Tyler Redden

Tyler Redden maintains office operations and publication orders for the Publications Office at the Institute on Community Integration, as well as providing general office and administrative support. Since October 2012 Redden has worked in offices at the University, including the Carlson School of Management (IDSc/SME), School of Social Work, Center for Transportation Studies, Chemical Engineering and Material Sciences and the Health Natural Sciences Libraries (with two years of prior experience working in retail banking). Redden is a Biology, Society and the Environment (BSE) major with a concentration on the environment. Redden is also a double minor in Gay, Lesbian, Bisexual and Transgender (GLBT) Studies and Sustainability Studies and pursuing an American Sign Language (ASL) interpreting certification. Through the GLBTA Programs Office Redden is listed as a staff and student resource due to his work in the GLBT mentoring program in academic year 2012-2013 and the present.

James Butler

James Butler is a freshman studying Environmental Engineering. He is also a member of the Institute on the Environment Undergraduate Leadership Program. James is from Vermillion, South Dakota, and has been passionate about the environment ever since his time as a Boy Scout. He is an Eagle Scout and has been on backpacking trips in Wyoming and New Mexico along with numerous summers at Camp Geiger in Saint Joseph, Missouri. His Eagle Scout project included the planning, management and building of two footbridges for a local youth soccer club.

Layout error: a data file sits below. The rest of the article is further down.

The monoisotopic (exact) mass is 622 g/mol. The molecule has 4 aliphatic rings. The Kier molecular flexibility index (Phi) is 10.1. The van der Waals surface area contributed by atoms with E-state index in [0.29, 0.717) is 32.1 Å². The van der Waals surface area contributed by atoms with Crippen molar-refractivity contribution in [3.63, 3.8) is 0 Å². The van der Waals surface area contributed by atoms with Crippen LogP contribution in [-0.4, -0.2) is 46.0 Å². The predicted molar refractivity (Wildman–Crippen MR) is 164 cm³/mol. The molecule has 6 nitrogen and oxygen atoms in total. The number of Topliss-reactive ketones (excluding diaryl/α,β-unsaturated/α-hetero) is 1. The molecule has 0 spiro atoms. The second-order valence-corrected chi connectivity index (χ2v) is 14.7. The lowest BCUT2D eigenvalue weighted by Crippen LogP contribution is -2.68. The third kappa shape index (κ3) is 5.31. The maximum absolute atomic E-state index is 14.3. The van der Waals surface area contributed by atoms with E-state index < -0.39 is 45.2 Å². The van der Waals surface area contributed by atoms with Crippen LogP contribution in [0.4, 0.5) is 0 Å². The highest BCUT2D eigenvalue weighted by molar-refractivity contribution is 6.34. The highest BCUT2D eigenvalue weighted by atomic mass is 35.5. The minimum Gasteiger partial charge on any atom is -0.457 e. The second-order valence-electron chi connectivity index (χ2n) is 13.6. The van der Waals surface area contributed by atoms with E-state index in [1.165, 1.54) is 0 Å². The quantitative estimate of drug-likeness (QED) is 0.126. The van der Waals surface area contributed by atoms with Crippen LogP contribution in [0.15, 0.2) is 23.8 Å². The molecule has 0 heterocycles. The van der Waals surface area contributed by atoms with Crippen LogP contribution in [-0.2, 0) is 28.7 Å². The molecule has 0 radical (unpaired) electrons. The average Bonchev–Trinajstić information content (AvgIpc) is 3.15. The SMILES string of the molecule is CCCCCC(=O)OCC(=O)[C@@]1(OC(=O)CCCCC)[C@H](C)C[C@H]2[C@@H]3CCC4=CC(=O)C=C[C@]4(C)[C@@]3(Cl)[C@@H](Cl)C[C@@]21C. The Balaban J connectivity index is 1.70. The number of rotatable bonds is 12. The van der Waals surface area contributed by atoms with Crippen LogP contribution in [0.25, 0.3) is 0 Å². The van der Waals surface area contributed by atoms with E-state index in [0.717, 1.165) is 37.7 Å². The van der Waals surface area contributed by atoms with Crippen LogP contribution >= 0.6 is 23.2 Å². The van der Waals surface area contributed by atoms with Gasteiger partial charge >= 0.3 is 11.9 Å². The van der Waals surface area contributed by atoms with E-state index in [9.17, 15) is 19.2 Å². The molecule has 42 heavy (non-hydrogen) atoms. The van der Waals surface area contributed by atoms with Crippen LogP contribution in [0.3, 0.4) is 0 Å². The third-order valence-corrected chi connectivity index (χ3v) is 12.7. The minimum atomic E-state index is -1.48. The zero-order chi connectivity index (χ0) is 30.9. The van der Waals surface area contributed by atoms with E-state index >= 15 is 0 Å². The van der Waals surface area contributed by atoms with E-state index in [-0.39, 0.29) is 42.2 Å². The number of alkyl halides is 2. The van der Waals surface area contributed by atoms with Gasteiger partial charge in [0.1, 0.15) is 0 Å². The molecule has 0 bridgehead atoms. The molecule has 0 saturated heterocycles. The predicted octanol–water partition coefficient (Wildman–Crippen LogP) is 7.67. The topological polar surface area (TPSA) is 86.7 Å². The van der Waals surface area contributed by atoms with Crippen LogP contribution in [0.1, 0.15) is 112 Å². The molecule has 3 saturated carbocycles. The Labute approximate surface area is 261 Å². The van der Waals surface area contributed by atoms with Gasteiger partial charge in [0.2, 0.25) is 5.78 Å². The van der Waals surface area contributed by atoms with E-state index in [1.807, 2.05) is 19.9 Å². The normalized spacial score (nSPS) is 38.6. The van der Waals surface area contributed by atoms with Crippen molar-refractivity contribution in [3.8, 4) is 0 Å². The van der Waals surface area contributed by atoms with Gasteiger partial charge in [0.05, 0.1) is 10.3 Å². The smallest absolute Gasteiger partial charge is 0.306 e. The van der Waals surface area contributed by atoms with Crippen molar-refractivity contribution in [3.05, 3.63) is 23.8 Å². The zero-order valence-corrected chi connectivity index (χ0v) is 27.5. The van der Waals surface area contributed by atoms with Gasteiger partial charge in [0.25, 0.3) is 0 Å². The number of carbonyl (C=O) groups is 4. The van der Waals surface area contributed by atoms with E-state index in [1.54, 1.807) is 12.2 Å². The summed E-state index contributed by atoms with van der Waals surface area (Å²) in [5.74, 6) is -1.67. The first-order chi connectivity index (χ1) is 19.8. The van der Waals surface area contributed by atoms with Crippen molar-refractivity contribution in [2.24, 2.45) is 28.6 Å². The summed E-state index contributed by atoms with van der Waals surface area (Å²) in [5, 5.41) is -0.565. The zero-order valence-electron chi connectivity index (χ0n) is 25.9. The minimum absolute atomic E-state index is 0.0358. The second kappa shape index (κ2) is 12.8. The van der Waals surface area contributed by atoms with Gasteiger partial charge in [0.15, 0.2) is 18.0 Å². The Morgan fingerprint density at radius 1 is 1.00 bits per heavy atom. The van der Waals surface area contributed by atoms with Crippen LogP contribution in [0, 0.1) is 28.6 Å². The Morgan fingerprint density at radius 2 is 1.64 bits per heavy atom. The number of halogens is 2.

He is very interested in addressing the detrimental effects of climate change with sustainable engineering solutions and being able to communicate these solutions in an effective manner. He enjoys working in a team of diverse individuals to solve real-world issues dealing with sustainable systems, energy and infrastructure. Outside of academics, he plays trumpet in the University’s marching band — the “Pride of Minnesota” — and loves all things Gopher Sports.